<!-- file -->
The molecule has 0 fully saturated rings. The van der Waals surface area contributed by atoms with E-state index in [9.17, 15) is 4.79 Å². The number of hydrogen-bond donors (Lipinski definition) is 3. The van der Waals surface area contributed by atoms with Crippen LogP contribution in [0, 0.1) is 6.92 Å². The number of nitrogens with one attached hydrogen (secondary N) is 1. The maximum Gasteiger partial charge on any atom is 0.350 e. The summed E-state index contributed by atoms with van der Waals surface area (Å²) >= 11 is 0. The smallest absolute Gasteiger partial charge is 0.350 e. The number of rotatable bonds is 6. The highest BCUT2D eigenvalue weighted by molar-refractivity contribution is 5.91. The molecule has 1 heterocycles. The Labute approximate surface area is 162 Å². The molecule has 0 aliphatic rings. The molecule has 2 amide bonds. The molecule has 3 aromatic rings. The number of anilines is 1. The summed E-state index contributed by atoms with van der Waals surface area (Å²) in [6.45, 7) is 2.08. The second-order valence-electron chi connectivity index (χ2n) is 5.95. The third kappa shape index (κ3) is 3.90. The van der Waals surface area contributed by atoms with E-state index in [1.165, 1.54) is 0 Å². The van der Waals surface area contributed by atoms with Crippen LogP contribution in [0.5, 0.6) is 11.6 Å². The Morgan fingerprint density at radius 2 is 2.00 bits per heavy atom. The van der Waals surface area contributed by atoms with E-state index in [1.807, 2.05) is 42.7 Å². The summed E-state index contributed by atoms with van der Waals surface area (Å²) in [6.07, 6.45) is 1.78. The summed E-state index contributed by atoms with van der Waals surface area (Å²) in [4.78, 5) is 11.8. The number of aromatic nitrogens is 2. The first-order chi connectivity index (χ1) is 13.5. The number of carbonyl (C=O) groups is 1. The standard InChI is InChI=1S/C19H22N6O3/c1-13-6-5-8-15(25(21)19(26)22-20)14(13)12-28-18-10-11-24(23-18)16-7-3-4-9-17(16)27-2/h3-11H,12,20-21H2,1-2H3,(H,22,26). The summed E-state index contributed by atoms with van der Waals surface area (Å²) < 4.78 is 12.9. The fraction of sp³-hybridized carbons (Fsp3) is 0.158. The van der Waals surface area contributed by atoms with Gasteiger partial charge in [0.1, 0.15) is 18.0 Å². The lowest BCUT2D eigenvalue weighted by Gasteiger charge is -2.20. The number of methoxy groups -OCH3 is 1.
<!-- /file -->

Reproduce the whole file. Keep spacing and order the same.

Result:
The molecule has 0 fully saturated rings. The van der Waals surface area contributed by atoms with E-state index in [9.17, 15) is 4.79 Å². The number of hydrogen-bond donors (Lipinski definition) is 3. The van der Waals surface area contributed by atoms with Crippen LogP contribution in [0, 0.1) is 6.92 Å². The number of nitrogens with one attached hydrogen (secondary N) is 1. The maximum Gasteiger partial charge on any atom is 0.350 e. The summed E-state index contributed by atoms with van der Waals surface area (Å²) >= 11 is 0. The smallest absolute Gasteiger partial charge is 0.350 e. The number of rotatable bonds is 6. The highest BCUT2D eigenvalue weighted by molar-refractivity contribution is 5.91. The molecule has 1 heterocycles. The Labute approximate surface area is 162 Å². The molecule has 0 aliphatic rings. The molecule has 2 amide bonds. The molecule has 3 aromatic rings. The number of anilines is 1. The summed E-state index contributed by atoms with van der Waals surface area (Å²) in [6.45, 7) is 2.08. The second-order valence-electron chi connectivity index (χ2n) is 5.95. The third kappa shape index (κ3) is 3.90. The van der Waals surface area contributed by atoms with E-state index in [1.165, 1.54) is 0 Å². The van der Waals surface area contributed by atoms with Crippen LogP contribution in [0.5, 0.6) is 11.6 Å². The Morgan fingerprint density at radius 2 is 2.00 bits per heavy atom. The van der Waals surface area contributed by atoms with E-state index in [1.807, 2.05) is 42.7 Å². The summed E-state index contributed by atoms with van der Waals surface area (Å²) in [6.07, 6.45) is 1.78. The summed E-state index contributed by atoms with van der Waals surface area (Å²) in [4.78, 5) is 11.8. The number of aromatic nitrogens is 2. The first-order chi connectivity index (χ1) is 13.5. The number of carbonyl (C=O) groups is 1. The standard InChI is InChI=1S/C19H22N6O3/c1-13-6-5-8-15(25(21)19(26)22-20)14(13)12-28-18-10-11-24(23-18)16-7-3-4-9-17(16)27-2/h3-11H,12,20-21H2,1-2H3,(H,22,26). The summed E-state index contributed by atoms with van der Waals surface area (Å²) < 4.78 is 12.9. The fraction of sp³-hybridized carbons (Fsp3) is 0.158. The van der Waals surface area contributed by atoms with Gasteiger partial charge in [0.1, 0.15) is 18.0 Å². The lowest BCUT2D eigenvalue weighted by Gasteiger charge is -2.20. The number of methoxy groups -OCH3 is 1.